How Audience Involvement and Social Norms Foster Vulnerability to Celebrity-Based Dietary Misinformation

Jessica Myrick, Sara Erlichman

Research output: Contribution to journalArticle

1 Scopus citations

Abstract

Entertainment media often connect celebrities to potentially dangerous dietary advice that is explicitly at odds with medical opinions about achieving a healthy weight. Despite concern from federal officials about the amount of misleading dietary claims in popular media, many individuals believe and even take up this celebrity-based bad advice. A survey with manipulated stimuli (N = 466) builds upon social- cognitive theory and the appraisal theory of emotions to test a proposed conceptual model whereby audience involvement processes (i.e., identification, parasocial relationships, and liking) and social norm perceptions shape subsequent emotional and social- cognitive reactions, which in turn influence openness to celebrity-based nutrition misinformation. The results partially support the proposed model, indicating that pop culture media can influence audience vulnerability to diet-related misinformation. The findings presented here also offer guidance on ways to potentially mitigate celebrity-based misinformation by utilizing other relatable celebrities to deliver inspiring and accurate messages.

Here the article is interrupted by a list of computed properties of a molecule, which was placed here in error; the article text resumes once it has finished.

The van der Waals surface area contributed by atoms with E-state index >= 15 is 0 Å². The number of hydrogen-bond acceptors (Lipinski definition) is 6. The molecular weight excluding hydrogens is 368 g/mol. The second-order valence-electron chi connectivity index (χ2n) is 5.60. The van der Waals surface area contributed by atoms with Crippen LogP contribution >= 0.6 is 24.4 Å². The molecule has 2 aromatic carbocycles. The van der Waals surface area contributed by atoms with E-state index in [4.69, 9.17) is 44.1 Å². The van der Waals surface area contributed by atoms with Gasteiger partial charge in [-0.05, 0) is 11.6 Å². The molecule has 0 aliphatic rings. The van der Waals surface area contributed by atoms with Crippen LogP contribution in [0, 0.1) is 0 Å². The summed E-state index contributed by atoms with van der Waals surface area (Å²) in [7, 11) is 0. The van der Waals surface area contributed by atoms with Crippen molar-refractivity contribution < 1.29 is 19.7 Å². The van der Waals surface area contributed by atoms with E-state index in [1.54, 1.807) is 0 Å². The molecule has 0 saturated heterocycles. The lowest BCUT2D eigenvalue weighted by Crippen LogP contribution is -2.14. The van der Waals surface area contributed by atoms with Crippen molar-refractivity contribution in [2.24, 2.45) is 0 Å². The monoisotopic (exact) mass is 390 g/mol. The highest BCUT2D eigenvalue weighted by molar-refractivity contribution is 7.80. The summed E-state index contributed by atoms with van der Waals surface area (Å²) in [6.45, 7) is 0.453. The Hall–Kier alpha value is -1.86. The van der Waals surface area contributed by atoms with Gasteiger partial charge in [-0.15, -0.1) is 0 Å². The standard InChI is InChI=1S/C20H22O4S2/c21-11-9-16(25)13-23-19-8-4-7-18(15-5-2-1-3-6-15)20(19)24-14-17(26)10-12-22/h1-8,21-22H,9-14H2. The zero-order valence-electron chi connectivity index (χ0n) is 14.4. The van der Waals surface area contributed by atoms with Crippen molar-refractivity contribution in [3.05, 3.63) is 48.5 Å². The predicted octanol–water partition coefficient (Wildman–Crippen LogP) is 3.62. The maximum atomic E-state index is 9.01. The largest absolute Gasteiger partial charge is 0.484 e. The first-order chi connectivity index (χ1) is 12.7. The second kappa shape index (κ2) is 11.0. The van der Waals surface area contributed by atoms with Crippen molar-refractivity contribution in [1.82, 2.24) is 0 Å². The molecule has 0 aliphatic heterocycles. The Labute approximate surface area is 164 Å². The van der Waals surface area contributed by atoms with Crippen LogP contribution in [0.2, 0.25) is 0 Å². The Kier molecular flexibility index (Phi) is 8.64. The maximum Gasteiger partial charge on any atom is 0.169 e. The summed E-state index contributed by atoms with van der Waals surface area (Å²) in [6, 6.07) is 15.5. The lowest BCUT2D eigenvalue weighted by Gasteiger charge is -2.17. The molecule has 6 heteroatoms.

Original languageEnglish (US)
JournalPsychology of Popular Media Culture
DOIs
StatePublished - Jan 1 2019

All Science Journal Classification (ASJC) codes

  • Cultural Studies
  • Communication
  • Applied Psychology

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